Sunday, April 19, 2009
Meet Farah Nasser...Ismailis in the Media
SHOW DESCRIPTION: "CityNews" is Toronto News. All Day, Every Day, the City is our Newsroom. Intensely-local and urban-oriented, we focus on the 'Day in the Life' realities of people's lives with a visual realism that speaks directly to those that call Toronto home. "CityNews" is seen daily at Noon, Five, Six and 11:00pm on Citytv. "CityNews" ... What Toronto is Talking About Today.
Farah Nasser caught the journalism bug early in life. Beginning in elementary school, Farah would bring in daily newspaper clippings for 'show and tell,' updating her classmates on the latest events and happenings in the world. It wasn't until highschool that Farah got to really report for local cable television station, Rogers Television in Mississauga.
In university, Farah made the jump to radio; first as a producer, then as a reporter and anchor for 1010 CFRB in Toronto. Upon graduation, Farah took the job of television reporter at Toronto 1, before making the move to A-Channel Barrie/Toronto in 2004.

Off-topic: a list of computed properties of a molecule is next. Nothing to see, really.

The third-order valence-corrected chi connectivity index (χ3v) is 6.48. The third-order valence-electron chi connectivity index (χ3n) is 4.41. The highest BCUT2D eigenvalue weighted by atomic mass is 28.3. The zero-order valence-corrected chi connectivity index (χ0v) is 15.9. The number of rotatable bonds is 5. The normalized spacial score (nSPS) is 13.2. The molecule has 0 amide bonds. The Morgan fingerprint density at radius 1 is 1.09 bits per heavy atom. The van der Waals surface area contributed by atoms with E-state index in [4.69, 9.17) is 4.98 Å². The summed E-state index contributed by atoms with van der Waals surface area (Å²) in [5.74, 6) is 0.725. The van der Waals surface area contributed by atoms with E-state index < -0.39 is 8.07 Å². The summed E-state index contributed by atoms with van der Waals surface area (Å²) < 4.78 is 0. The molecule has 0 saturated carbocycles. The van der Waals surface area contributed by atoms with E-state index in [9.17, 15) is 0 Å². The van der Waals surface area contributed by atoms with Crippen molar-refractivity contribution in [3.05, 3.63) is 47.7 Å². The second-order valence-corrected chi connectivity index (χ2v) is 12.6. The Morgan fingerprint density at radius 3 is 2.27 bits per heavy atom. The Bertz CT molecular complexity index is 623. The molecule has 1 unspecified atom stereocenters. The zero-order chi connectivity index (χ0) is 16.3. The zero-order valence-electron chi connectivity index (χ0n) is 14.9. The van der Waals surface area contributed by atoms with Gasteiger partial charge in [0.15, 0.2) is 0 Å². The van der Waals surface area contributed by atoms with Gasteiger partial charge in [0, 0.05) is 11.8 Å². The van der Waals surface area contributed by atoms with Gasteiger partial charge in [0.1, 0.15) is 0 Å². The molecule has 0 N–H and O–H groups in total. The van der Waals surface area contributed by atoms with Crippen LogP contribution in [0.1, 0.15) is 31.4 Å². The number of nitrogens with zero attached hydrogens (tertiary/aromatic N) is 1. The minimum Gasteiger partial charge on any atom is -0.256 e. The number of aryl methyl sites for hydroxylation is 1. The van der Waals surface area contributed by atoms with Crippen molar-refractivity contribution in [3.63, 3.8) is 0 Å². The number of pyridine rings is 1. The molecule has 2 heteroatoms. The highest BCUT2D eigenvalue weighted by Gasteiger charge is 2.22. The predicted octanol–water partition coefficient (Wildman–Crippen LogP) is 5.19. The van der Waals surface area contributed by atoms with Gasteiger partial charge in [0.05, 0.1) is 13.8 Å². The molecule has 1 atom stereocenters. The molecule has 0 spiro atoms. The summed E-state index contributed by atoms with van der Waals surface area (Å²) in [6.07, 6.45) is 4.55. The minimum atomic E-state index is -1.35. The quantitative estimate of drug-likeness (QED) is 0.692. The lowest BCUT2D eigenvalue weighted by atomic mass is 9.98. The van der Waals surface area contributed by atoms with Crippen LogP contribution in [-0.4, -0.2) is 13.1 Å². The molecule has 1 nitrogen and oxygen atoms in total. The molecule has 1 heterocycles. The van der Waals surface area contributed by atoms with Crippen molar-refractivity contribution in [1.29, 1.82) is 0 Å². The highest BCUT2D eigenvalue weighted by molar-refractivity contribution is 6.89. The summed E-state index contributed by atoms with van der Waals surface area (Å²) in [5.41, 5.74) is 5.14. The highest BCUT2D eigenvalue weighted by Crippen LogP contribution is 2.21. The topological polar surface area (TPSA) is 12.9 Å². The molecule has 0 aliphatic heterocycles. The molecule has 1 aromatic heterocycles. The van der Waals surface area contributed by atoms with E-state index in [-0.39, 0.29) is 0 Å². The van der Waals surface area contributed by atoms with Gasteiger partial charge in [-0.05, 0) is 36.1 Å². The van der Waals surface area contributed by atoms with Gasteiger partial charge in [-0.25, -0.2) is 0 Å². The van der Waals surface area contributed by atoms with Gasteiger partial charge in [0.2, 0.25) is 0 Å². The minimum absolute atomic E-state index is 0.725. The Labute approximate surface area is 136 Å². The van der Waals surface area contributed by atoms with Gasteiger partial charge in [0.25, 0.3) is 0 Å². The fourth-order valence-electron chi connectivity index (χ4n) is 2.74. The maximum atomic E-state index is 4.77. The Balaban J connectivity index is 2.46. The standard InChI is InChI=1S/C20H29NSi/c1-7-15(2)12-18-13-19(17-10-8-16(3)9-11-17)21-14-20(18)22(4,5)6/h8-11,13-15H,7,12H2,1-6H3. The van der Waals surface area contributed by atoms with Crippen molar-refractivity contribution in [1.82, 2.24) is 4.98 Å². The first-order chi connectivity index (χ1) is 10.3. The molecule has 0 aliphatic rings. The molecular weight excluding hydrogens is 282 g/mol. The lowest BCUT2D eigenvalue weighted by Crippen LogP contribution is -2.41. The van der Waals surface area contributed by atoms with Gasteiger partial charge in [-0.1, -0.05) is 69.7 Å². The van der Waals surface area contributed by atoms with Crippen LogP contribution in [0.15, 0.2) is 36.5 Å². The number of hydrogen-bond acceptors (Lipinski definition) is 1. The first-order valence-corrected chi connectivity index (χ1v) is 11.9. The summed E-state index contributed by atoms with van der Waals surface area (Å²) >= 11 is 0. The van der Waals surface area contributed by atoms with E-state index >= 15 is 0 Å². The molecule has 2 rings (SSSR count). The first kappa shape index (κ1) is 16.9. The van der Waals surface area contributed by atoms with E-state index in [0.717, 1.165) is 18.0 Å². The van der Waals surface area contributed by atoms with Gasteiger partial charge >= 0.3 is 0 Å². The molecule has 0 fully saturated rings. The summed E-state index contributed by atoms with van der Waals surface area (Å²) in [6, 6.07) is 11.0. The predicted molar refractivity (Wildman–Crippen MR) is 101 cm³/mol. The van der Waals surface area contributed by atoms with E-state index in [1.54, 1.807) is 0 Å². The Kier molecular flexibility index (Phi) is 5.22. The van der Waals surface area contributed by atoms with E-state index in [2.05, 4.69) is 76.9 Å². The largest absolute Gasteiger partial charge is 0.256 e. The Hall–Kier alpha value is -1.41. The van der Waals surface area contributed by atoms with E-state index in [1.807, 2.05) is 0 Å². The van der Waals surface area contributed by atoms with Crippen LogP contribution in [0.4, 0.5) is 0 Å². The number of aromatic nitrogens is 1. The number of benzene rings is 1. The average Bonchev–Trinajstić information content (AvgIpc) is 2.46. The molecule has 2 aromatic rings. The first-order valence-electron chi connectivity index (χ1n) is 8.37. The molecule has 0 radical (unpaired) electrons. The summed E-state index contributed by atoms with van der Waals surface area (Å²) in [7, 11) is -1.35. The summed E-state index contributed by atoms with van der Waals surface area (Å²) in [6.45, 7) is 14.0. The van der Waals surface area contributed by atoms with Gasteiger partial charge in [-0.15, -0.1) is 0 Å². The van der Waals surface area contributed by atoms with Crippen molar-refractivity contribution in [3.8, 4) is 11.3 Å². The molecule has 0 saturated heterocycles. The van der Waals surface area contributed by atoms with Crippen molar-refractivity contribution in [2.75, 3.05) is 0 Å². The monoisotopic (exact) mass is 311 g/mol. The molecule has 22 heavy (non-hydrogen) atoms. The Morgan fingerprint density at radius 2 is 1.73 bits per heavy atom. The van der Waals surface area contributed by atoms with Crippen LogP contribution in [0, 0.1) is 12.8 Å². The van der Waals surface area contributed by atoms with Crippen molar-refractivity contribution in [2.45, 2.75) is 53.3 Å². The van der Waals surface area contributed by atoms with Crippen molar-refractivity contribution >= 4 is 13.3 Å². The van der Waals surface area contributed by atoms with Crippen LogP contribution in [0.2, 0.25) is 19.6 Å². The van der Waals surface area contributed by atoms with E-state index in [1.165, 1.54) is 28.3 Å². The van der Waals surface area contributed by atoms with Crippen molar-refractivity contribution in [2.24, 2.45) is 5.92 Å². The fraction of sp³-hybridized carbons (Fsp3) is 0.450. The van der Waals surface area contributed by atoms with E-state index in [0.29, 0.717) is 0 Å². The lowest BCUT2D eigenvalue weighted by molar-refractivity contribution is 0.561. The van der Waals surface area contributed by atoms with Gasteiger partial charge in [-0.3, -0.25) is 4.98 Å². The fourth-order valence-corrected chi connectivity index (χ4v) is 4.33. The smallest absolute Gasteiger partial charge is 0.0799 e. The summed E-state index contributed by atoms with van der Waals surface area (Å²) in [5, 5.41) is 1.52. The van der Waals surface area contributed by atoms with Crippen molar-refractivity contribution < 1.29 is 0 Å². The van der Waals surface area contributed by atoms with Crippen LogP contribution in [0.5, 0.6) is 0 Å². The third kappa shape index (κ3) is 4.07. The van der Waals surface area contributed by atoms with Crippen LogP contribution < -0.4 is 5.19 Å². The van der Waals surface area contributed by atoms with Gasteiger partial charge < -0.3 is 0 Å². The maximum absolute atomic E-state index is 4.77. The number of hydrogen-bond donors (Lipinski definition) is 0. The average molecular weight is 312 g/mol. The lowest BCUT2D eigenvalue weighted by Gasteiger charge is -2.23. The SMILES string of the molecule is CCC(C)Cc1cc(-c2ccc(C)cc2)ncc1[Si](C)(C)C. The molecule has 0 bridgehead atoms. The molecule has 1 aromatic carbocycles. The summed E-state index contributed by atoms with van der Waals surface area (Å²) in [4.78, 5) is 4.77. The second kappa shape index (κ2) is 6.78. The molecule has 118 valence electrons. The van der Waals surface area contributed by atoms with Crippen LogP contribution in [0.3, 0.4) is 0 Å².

Farah joined the "CityNews" news team in August of 2006, as General Assignment Reporter, where she continues to cover the latest in what's happening in and around Toronto.
Farah's previous work experience includes a summer internship at CNN International in New Delhi, India. An experience of a lifetime, Farah got to meet with South Asian politicians, a Bollywood producer and even interviewed Mahatma Ghandi's great grandson during her internship.
Ryerson University, Radio and Television Arts.
University of Westminster (London, England), European Media Studies.
When she's not chasing the news, Farah enjoys spending time with family and friends, traveling, rollerblading and attempting to cook Indian food like her mom (she hasn't quite mastered that one yet!)
Farah devotes a lot of time doing volunteer work. She is involved in the AgaKhan Foundation, a charity that provides sustainable solutions for the underprivileged in Asia and Africa. "I truly believe every Canadian should travel to a third world country at least once in their lifetime," says Farah. "After seeing children who most likely will never get an education, women being treated like second class citizens and seniors who don't have any form of healthcare at all, I just couldn't sit still."